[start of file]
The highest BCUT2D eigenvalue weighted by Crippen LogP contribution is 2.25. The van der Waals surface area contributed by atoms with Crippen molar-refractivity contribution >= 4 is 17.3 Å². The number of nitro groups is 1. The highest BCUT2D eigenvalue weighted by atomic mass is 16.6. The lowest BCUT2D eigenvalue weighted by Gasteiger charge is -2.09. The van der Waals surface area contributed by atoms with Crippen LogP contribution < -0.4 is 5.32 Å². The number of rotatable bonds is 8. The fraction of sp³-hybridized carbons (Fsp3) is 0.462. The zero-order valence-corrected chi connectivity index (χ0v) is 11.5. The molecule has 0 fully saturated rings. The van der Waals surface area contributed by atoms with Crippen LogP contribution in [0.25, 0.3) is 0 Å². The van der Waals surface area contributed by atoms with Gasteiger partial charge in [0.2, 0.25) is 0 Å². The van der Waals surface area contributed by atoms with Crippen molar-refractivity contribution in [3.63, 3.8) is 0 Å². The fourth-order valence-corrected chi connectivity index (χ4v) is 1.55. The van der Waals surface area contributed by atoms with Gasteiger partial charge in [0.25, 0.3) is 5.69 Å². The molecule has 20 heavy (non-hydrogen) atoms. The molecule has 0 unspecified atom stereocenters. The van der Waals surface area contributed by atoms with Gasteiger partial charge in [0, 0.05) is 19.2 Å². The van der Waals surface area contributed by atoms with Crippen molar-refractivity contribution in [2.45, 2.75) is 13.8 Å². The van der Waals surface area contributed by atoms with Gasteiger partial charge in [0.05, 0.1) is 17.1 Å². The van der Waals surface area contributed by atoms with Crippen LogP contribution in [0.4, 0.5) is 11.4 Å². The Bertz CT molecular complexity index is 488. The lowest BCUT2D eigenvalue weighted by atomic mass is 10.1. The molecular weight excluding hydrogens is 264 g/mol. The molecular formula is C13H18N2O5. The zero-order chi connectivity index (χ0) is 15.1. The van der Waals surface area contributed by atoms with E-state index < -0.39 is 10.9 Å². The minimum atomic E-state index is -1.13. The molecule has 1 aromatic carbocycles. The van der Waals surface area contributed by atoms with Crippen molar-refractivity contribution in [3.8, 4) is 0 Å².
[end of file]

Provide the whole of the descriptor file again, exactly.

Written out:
The highest BCUT2D eigenvalue weighted by Crippen LogP contribution is 2.25. The van der Waals surface area contributed by atoms with Crippen molar-refractivity contribution >= 4 is 17.3 Å². The number of nitro groups is 1. The highest BCUT2D eigenvalue weighted by atomic mass is 16.6. The lowest BCUT2D eigenvalue weighted by Gasteiger charge is -2.09. The van der Waals surface area contributed by atoms with Crippen LogP contribution < -0.4 is 5.32 Å². The number of rotatable bonds is 8. The fraction of sp³-hybridized carbons (Fsp3) is 0.462. The zero-order valence-corrected chi connectivity index (χ0v) is 11.5. The molecule has 0 fully saturated rings. The van der Waals surface area contributed by atoms with Crippen LogP contribution in [0.25, 0.3) is 0 Å². The van der Waals surface area contributed by atoms with Gasteiger partial charge in [0.2, 0.25) is 0 Å². The van der Waals surface area contributed by atoms with Crippen molar-refractivity contribution in [3.63, 3.8) is 0 Å². The fourth-order valence-corrected chi connectivity index (χ4v) is 1.55. The van der Waals surface area contributed by atoms with Gasteiger partial charge in [0.25, 0.3) is 5.69 Å². The molecule has 20 heavy (non-hydrogen) atoms. The molecule has 0 unspecified atom stereocenters. The van der Waals surface area contributed by atoms with Gasteiger partial charge in [0, 0.05) is 19.2 Å². The van der Waals surface area contributed by atoms with Crippen molar-refractivity contribution in [2.45, 2.75) is 13.8 Å². The van der Waals surface area contributed by atoms with Gasteiger partial charge in [0.05, 0.1) is 17.1 Å². The van der Waals surface area contributed by atoms with Crippen LogP contribution in [0.4, 0.5) is 11.4 Å². The Bertz CT molecular complexity index is 488. The lowest BCUT2D eigenvalue weighted by atomic mass is 10.1. The molecular weight excluding hydrogens is 264 g/mol. The molecular formula is C13H18N2O5. The zero-order chi connectivity index (χ0) is 15.1. The van der Waals surface area contributed by atoms with E-state index < -0.39 is 10.9 Å². The minimum atomic E-state index is -1.13. The molecule has 1 aromatic carbocycles. The van der Waals surface area contributed by atoms with Crippen molar-refractivity contribution in [3.8, 4) is 0 Å².